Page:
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Posted January 20, 2013 | Last Updated June 19, 2013 at 04:13pm | Share this page on Facebook

Benoist Laius

Spanish National Pattern made in South France, early 18th century

Benoist Laius is believed to have worked in Montpellier between 1706 - 1738. Montpellier is located on the south coast of France on the Mediterranean Sea. The pack could possibly have been carried to Spain by French troops supporting Felipe V in Barcelona in 1714.

Spanish playing cards like these were used in those parts of France where certain games were enjoyed, such as Aluette.

Above: cards from a 48-card deck in the 'Spanish National' pattern, manufactured by Benoist Laius, Montpellier (France), sometime between 1706-1725. The maker's name or initials appears on several cards. Woodblock and stencil printing technology. There are no 'pintas' or breaks in the framelines to denote the suits, as is usual in Spanish playing cards. The backs are plain white.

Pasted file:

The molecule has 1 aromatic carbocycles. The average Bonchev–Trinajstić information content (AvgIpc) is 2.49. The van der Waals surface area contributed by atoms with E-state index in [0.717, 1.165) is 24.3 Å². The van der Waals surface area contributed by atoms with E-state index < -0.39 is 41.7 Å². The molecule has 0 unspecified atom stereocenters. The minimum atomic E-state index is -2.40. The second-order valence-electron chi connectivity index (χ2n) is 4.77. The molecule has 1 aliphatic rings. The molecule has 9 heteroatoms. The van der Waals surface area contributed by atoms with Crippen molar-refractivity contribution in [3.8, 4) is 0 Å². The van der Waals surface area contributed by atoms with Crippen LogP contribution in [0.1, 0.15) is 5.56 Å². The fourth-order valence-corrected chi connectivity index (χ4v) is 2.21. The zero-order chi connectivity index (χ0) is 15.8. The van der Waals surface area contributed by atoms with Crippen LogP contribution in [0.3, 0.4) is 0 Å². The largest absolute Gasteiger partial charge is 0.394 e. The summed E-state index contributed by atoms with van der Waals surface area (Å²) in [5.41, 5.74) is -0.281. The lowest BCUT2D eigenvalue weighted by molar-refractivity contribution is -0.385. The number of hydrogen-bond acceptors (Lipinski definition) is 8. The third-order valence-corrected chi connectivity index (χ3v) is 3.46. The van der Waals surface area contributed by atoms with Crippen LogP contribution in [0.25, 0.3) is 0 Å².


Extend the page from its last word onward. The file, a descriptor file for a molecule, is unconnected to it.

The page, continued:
There is no Bourbon escutcheon on the Spanish arms on the Ace of Coins (the first Bourbon King in Spain was 1700). Possibly the woodblocks were out-of-date, or the woodcutters supplied unnamed blocks so that the new owner could print their own name or initials in the empty spaces. The Sota of Coins holds a horn in his right hand. Almost identical packs were being produced by other makers, such as Jacques Sellon, Marseille, c.1710 or J. Coissieux, Romans in c.1725.


REFERENCES

Mann, Sylvia: All Cards on the Table, Jonas Verlag/Deutsches Spielkarten-Museum, Leinfelden-Echterdingen, 1990


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